2018 was a year of ups and downs in the cybersecurity world.
On one hand, we saw some of the biggest data breaches ever recorded, including almost a billion records leaked in September alone.
But on the other hand, organizations across all industries took cybersecurity more seriously than we’ve seen in the past, and committed more resources than ever to protect their digital assets.
Now, with 2018 done and dusted and security professionals preparing to start the cycle all over again, we thought we’d cast our gaze forward, and cover some of the cybersecurity trends we expect to see in the coming months.
In this post we’ll be covering strategic cybersecurity trends — Keep an eye out for our follow-up posts, which will delve into the technologies you can expect to see flourish (or not) in 2019.
CISOs and Cybersecurity Leadership
The role of Chief Information Security Officer (CISO) has evolved tremendously over the last few years. In 2019, we expect to see a continued expansion of responsibility for CISOs, particularly in their capacity as primary security advisors to executive boards. cybersecurity has become a widely accepted topic at board level, and CISOs will be expected to advise on major concerns such as brand protection and compliance.
On that note, executive boards will increasingly want to see objective measurement of cybersecurity programs. Most organizations have invested heavily in cybersecurity over of the last few years, and there will be an expectation that security programs deliver measurable ROI. Senior executives, who are almost exclusively non-technical, will rely on CISOs to keep them up to date on key security concerns, and CISOs will need to develop a strong communications strategy with regular KPI updates to achieve this.
At the same time, cybersecurity has been identified as a top three area for increased technology investment across all industries. Gartner predicts global spend on cybersecurity will grow by a further $10 billion in 2019 to a total of $124 billion — an 8.7% increase — and boards will be relying on CISOs to identify and justify the most important areas for investment. Historically it has been difficult even for experienced security leaders to penetrate the marketing hype surrounding security solutions. However, with the market stabilizing, CISOs will be expected to provide concrete evidence of anticipated ROI when recommending further investment.
In addition to the continued expansion of the CISO role, we anticipate an increase in the use of independent cybersecurity contractors to advise on specific areas of concern. In particular, external advisors will be called upon to identify areas of cyber weakness — e.g., via risk assessment, penetration testing, and threat hunting — and provide vendor-neutral advice on how to close any identified gaps. Similarly, as larger organizations look to be at the forefront of newer technologies such as blockchain and IoT, they will engage expert contractors for advice and support.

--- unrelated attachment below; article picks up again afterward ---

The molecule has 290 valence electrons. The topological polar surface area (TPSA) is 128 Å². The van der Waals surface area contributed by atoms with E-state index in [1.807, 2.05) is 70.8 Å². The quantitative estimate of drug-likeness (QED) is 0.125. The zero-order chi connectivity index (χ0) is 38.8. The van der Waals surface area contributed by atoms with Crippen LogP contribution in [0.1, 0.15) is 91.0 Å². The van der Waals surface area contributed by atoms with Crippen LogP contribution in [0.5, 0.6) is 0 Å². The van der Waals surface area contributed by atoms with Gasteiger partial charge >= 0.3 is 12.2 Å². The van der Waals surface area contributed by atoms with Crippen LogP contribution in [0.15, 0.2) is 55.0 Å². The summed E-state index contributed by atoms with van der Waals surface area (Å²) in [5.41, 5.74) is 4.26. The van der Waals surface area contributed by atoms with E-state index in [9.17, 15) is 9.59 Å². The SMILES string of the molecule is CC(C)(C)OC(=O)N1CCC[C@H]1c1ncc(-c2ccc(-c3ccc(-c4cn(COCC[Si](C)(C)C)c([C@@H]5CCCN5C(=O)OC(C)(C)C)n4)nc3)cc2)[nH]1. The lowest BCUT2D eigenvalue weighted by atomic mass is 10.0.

Finally, in line with the increasingly mature nature of the cybersecurity landscape, in the coming year CISOs will be focused on the business logic surrounding cybersecurity programs. They’ll be aiming to answer questions such as:
- Who is doing what, where, when, and why?
- How do existing components of a cybersecurity program fit together?
- How can systems and processes be better integrated?
- What gaps exist, and how can they be filled?
The answers to these questions will inform further investment, and ultimately lessen the burden placed on overloaded security professionals.
The Cybersecurity Skills Shortage
With substantial increases in cybersecurity investment expected, it should be no surprise that the widely-publicized skills shortage will continue to cause headaches for security leaders across the board in 2019. Unfortunately, it seems there is no end in sight, as industry analysts forecast a shortfall of 3.5 million cybersecurity jobs by 2021.
In addition to insufficient numbers of skilled security personnel, three other factors will contribute to the skills shortage conundrum:
- An ever-increasing volume of cyber threats
- The corresponding rise in the number of technologies required to hold threats at bay
- Broader attack surfaces due to adoption of new technologies, e.g., cloud, IoT, and BYOD
Since 3.5 million new security practitioners aren’t going to appear anytime soon, existing security personnel are going to be faced with heavier workloads than ever in 2019.
So how will organizations respond to these challenges?
First, a focus on upskilling existing security personnel will be essential. As there is no guarantee new skilled personnel will be available to organizations looking to expand their cyber programs, there will be little alternative but to invest in training and support to help junior security practitioners develop in-demand skills.
Traditionally organizations have shied away from heavy investment in upskilling programs for two obvious reasons:
- cybersecurity training programs are often very expensive